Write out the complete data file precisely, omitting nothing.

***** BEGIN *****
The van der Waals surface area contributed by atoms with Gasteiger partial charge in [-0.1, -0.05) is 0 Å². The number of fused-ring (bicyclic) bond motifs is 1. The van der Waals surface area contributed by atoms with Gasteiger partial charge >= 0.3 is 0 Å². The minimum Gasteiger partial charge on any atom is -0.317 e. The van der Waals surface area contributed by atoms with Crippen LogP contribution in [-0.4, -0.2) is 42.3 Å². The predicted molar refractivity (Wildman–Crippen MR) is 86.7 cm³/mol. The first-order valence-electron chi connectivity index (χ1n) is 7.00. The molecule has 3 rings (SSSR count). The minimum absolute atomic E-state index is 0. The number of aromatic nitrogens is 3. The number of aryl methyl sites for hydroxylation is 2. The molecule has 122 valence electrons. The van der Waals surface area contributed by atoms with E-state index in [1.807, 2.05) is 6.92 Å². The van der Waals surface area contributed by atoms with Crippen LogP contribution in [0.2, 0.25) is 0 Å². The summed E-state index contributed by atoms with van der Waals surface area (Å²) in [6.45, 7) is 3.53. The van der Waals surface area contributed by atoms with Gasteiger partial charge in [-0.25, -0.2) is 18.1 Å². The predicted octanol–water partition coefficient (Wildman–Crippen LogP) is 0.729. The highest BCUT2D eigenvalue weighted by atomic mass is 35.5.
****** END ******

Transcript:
The van der Waals surface area contributed by atoms with Gasteiger partial charge in [-0.1, -0.05) is 0 Å². The number of fused-ring (bicyclic) bond motifs is 1. The van der Waals surface area contributed by atoms with Gasteiger partial charge >= 0.3 is 0 Å². The minimum Gasteiger partial charge on any atom is -0.317 e. The van der Waals surface area contributed by atoms with Crippen LogP contribution in [-0.4, -0.2) is 42.3 Å². The predicted molar refractivity (Wildman–Crippen MR) is 86.7 cm³/mol. The first-order valence-electron chi connectivity index (χ1n) is 7.00. The molecule has 3 rings (SSSR count). The minimum absolute atomic E-state index is 0. The number of aromatic nitrogens is 3. The number of aryl methyl sites for hydroxylation is 2. The molecule has 122 valence electrons. The van der Waals surface area contributed by atoms with E-state index in [1.807, 2.05) is 6.92 Å². The van der Waals surface area contributed by atoms with Crippen LogP contribution in [0.2, 0.25) is 0 Å². The summed E-state index contributed by atoms with van der Waals surface area (Å²) in [6.45, 7) is 3.53. The van der Waals surface area contributed by atoms with Gasteiger partial charge in [-0.25, -0.2) is 18.1 Å². The predicted octanol–water partition coefficient (Wildman–Crippen LogP) is 0.729. The highest BCUT2D eigenvalue weighted by atomic mass is 35.5.